20 Mar 2019
Leeds Flood Alleviation Scheme moveable weir used for first time to protect city centre as need for further defences reinforced
The Leader of Leeds City Council has reiterated the need for further flood defences across the city after a weekend when the Leeds Flood Alleviation Scheme was successfully put into action for the first time.
With heavy rainfall falling on already-saturated land, the trigger point was reached for the moveable weir at Knostrop to be lowered on Saturday for the first time since it was installed in 2017 as part of the £50million first phase of the Leeds Flood Alleviation Scheme.
By lowering the weir, the on call Leeds Flood Alleviation Scheme incident team from Leeds City Council supported by the Environment Agency were able to control the flow of the River Aire in order to effectively protect city centre properties from the threat of flooding.
As river levels continued to rise, the team considered also activating the second weir at Crown Point, with the trigger level there coming within approximately 70mm of needing to be lowered, before the river level slowly stabilised as conditions improved.
Together with additional flood defence measures recently put in place to protect homes and businesses along the riverside at Stourton, the scheme proved successful in preventing properties in the city centre from flooding. Some low lying riverside footpaths were flooded as these areas are not protected by the scheme, which focuses on protection to properties and infrastructure.
Further upstream, however, the Kirkstall Corridor which was one of the worst-hit areas when the Christmas floods hit the city in 2015, again suffered with surface water and river flooding and some low lying areas around properties being impacted. A range of measures to put formal defences in place in this area for the first time as part of the £112.1m Leeds Flood Alleviation Scheme phase two continues to develop, with the council proposing a two-step process to allow works to begin this summer followed by further elements to complete it once the full funding has been confirmed.
The River Wharfe was also subject to flooding over the weekend, affecting vulnerable communities from Otley to Wetherby. Plans for formal defences in Otley also continue to be developed by the council and the Environment Agency, with a planning application to be brought forward in the coming months.
Smaller projects which have been recently carried out to reduce the risk of flooding to properties in vulnerable areas such as Allerton Bywater, Garforth and Kippax also proved effective in reducing flooding risks at the weekend.
Leader of Leeds City Council Councillor Judith Blake said:
“The recent extreme weather culminating in the weekend was very positive in one regard as the state-of-the-art technology in our moveable weirs was used successfully for the first time, proving what a fantastic investment it is for Leeds and the city centre so thanks to all the team at the council and the Environment Agency for their vigilance and effective use of the procedures.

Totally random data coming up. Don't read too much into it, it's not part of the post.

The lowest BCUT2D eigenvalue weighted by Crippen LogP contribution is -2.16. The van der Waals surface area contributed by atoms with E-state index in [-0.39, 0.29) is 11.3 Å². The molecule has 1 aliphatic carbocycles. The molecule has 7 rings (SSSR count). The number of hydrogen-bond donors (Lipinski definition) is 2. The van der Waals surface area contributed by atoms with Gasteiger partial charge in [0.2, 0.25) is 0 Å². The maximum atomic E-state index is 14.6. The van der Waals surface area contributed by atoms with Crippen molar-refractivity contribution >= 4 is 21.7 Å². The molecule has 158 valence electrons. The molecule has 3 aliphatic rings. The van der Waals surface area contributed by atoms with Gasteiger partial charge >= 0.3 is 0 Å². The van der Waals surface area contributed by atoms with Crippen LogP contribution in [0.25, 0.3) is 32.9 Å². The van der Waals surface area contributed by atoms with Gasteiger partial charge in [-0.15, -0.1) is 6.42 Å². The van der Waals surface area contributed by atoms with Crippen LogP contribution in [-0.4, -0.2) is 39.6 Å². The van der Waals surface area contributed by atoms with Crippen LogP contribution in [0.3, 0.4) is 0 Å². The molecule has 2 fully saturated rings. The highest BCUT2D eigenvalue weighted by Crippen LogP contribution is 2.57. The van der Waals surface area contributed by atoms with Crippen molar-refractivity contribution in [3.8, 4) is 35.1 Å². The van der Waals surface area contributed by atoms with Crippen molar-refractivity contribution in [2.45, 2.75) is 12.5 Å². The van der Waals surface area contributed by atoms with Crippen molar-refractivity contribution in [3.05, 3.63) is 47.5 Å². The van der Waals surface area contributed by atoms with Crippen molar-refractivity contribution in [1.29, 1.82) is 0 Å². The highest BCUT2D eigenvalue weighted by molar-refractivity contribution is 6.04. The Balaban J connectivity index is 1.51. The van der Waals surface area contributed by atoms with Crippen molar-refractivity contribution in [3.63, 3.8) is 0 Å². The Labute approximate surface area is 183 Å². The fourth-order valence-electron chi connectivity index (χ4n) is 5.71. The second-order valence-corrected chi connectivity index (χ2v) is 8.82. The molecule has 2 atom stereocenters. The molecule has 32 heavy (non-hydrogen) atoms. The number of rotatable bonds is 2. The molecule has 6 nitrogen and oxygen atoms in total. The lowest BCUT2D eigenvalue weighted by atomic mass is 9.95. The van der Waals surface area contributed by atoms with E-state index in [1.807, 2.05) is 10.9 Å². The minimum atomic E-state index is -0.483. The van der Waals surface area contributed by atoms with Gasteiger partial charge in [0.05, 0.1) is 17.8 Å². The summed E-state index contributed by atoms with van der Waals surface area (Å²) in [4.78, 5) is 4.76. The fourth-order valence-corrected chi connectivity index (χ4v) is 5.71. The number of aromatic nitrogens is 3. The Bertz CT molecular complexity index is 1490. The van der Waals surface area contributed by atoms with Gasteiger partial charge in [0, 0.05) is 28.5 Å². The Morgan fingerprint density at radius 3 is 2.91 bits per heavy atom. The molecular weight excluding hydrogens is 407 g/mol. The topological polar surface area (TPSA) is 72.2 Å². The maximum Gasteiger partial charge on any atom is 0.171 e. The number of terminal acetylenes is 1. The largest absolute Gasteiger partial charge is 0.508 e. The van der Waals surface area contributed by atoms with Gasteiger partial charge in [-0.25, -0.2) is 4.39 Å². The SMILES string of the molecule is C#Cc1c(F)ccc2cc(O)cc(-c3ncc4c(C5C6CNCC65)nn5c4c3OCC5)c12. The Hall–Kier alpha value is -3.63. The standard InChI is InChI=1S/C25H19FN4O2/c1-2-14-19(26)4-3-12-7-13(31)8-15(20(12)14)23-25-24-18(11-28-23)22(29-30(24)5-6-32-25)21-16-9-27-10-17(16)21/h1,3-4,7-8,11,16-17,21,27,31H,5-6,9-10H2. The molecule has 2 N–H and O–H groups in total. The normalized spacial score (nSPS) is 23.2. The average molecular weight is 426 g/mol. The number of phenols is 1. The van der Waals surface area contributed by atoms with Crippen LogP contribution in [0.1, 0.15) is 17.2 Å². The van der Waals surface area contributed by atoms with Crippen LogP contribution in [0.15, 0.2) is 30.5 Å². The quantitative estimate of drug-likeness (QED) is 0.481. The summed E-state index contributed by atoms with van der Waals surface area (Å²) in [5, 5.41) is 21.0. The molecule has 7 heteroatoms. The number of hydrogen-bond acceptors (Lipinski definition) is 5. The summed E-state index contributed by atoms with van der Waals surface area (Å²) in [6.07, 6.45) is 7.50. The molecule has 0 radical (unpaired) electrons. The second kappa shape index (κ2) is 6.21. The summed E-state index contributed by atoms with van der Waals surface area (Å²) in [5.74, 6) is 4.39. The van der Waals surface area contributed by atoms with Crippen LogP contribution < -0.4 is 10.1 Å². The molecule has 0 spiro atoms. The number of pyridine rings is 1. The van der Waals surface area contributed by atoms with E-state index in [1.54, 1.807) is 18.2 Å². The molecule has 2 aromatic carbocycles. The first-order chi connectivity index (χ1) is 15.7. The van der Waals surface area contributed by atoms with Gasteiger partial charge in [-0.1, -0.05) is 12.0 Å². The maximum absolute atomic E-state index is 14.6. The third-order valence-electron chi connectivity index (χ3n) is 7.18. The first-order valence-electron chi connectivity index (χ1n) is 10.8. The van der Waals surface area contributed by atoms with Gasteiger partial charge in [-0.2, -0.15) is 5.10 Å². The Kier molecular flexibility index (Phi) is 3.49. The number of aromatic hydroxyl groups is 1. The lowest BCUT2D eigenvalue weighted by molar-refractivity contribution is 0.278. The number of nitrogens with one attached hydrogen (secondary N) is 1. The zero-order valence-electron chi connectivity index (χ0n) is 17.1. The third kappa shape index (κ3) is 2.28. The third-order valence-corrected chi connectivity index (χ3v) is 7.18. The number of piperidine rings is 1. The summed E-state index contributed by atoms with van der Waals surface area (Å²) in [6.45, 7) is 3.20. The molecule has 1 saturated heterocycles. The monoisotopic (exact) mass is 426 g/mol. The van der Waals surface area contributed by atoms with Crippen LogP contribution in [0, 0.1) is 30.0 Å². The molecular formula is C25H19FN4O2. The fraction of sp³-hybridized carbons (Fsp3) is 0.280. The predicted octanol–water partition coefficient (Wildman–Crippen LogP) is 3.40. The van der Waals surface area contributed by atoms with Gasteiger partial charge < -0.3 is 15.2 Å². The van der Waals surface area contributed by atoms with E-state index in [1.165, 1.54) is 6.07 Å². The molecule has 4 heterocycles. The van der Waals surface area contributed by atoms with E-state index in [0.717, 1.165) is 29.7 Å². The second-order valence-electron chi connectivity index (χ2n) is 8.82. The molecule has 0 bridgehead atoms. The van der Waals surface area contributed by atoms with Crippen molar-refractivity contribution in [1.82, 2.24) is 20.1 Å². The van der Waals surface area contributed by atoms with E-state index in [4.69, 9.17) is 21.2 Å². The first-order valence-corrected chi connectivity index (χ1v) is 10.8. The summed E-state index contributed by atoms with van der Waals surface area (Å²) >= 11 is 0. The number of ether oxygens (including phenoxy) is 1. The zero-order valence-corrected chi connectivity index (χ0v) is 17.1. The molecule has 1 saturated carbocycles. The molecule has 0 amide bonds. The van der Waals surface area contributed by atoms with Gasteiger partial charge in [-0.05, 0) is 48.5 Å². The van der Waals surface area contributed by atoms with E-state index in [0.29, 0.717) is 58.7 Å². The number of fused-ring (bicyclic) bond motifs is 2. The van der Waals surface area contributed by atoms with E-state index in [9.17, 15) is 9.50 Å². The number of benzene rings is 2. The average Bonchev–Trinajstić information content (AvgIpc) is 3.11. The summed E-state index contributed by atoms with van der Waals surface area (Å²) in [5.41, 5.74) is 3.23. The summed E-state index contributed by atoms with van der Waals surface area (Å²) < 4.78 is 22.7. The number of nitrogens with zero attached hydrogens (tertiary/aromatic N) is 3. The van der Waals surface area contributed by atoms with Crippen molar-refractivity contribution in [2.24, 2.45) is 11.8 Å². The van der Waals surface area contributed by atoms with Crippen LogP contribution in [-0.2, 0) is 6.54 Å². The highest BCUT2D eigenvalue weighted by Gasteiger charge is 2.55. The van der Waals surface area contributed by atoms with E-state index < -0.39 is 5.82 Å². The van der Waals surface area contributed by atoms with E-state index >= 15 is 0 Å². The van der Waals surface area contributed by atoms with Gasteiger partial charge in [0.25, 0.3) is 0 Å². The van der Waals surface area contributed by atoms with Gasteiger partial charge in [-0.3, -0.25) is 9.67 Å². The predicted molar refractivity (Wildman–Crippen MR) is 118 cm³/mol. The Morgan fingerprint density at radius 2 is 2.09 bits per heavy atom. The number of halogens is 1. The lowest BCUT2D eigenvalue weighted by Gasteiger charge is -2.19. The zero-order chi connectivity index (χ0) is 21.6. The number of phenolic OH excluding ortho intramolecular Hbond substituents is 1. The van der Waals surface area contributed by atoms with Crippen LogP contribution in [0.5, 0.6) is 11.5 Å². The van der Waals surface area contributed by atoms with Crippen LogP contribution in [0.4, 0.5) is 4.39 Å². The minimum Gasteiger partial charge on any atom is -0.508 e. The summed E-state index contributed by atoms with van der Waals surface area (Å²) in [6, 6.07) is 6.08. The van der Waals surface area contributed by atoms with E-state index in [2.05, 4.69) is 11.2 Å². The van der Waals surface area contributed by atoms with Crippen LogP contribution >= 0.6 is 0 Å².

“Unfortunately the contrast with large parts of our city which remain vulnerable with no such flood defences in place was clear, so that is why we remain firmly committed to continuing to do everything we can to deliver catchmentwide defences so that all communities in Leeds can be protected from the increasing threat of extreme weather and flood events as soon as possible.”
For more information on flood risk guidance and to sign up for free flood warnings go to https://www.gov.uk/check-flood-risk or call Floodline on 0345 988 1188.
Notes to editors:
The impact of Storm Eva in Leeds at Christmas 2015 affected 3,355 properties in Leeds, of which 672 were commercial businesses. The direct cost to the city was an estimated £36.8million, with the cost to the wider city region being more than £500million.
The first phase of the Leeds Flood Alleviation Scheme has seen formal flood defences installed along the River Aire for the first time. The £50million project began with works completed downstream in Woodlesford which proved effective during the Christmas 2015 flooding, before moving into the city centre with measures featuring the introduction of state-of-the-art mechanical weirs to control river levels.
Phase two of the scheme, put forward by Leeds City Council after carrying out extensive survey and modelling work after the 2015 floods, proposes a further £112millon investment in a range of measures along the River Aire including to its upper catchment to offer a one-in-200-year level of protection for Leeds against the threat of flooding. This includes an allowance for the impact of climate change up to the year 2069. For more details go to https://www.leeds.gov.uk/parking-roads-and-travel/flood-alleviation-scheme
The Otley Flood Alleviation Scheme proposes a mix of natural processes and engineering solutions to slow the flow and store flood waters of the River Wharfe. To find out more go to https://www.leeds.gov.uk/parking-roads-and-travel/otley-flood-alleviation-scheme
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